Free care for dementia patients could be extended to those under the age of 65 under proposals set out at the Scottish Conservative conference.
The party confirmed it would launch a Holyrood member's bill in the summer to introduce the so-called Frank's Law.
It is named after former Dundee United footballer Frank Kopel, who died in 2014 after being diagnosed with dementia.
Mr Kopel's wife, Amanda, has been campaigning for a change in the law.
People under the age of 65 who require personal care have to pay for it - however, it is free to those over the age of 65 who are assessed by their local authority as needing it.
Mrs Kopel has been calling for the rules to be changed in order for people under 65 who are diagnosed with dementia and other degenerative conditions such as motor neurone disease, Parkinson's, multiple sclerosis and cancer to also be eligible for free care.
Her husband, who started his career at Manchester United before playing more than 280 games for Dundee United, was 59 when he was diagnosed with vascular dementia and Alzheimer's in 2008.
His family had to pay out about £300 a week on personal care towards the end of his life - with Mr Kopel eligible for just 19 days of free care before his death at the age of 65 in April 2014.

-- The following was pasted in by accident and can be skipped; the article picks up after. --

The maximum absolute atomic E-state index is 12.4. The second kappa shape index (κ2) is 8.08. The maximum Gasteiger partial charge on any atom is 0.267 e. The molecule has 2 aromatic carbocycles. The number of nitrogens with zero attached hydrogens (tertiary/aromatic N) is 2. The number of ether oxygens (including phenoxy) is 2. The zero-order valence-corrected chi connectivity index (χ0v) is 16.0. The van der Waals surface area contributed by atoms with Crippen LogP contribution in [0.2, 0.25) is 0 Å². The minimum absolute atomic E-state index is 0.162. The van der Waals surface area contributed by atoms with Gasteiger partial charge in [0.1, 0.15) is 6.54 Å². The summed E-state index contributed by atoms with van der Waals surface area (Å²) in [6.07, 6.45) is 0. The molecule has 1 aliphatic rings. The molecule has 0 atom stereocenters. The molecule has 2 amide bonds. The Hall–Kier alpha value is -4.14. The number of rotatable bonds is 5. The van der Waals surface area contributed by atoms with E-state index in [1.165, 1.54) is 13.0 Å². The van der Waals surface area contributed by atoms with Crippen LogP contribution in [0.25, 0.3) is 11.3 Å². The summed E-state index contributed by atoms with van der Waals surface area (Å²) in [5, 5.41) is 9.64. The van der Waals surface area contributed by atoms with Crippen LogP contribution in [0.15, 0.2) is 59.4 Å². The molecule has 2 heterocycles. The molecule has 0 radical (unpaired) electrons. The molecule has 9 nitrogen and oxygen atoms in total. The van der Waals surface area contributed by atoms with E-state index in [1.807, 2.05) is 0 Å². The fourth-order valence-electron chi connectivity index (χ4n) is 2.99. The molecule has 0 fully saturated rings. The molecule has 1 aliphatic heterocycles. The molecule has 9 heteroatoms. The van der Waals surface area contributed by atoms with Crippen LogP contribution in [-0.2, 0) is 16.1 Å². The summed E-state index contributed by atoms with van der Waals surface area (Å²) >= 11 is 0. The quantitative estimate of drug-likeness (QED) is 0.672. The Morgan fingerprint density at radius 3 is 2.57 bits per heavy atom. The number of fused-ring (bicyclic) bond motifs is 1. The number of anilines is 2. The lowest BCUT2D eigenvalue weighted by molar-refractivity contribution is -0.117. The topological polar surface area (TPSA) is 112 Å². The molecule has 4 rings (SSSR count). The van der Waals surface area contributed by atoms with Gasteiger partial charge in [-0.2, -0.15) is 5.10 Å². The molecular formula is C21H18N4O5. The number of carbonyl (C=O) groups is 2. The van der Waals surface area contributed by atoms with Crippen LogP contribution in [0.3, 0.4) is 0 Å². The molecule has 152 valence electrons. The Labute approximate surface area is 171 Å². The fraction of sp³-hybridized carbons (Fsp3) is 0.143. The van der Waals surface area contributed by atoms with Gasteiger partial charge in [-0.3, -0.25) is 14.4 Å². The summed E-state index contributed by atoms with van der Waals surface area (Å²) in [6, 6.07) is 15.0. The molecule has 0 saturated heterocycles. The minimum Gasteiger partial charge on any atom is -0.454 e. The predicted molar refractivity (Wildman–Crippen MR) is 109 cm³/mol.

Mrs Kopel was given a standing ovation at the Scottish Conservative conference in Glasgow after telling delegates there was "blatant discrimination" against dementia patients aged under 65.
The Conservatives say there is a majority of MSPs at Holyrood who are in favour of changing the law - with only the SNP currently opposed.
Conservative mental health spokesman Miles Briggs told the conference that he had met with the Scottish Parliament authorities and would table the bill in the coming months.
Mr Briggs had previously announced he would act if the Scottish government did not.
He said: "It is a shocking indictment on this SNP government's record on health that terminally ill patients under the age of 65 are being charged for the basic help they need.
"Many patients and families have told me, when you're on your deathbed, worrying about where you'll find money to pay for vital care is the last thing you want to go through.
"That's why Frank's Law is needed today, it was needed yesterday, and I will not let the SNP kick this into the long grass."
A spokeswoman for Health Secretary Shona Robison said the Conservatives "know full well that the Scottish government is already committed to examining the extension of free personal and nursing care to those under 65 while protecting existing provision.
"And we have acted to expand current provision. People with terminal illnesses already qualify for free care, and we have invested £6m to increase the income threshold at which someone becomes liable for charges.
"From 1 April 2017, armed forces veterans will have income from war pensions disregarded from social care financial assessments. And we are transforming the way we treat dementia so more people have their independence for longer and working towards greater supported self-management at home."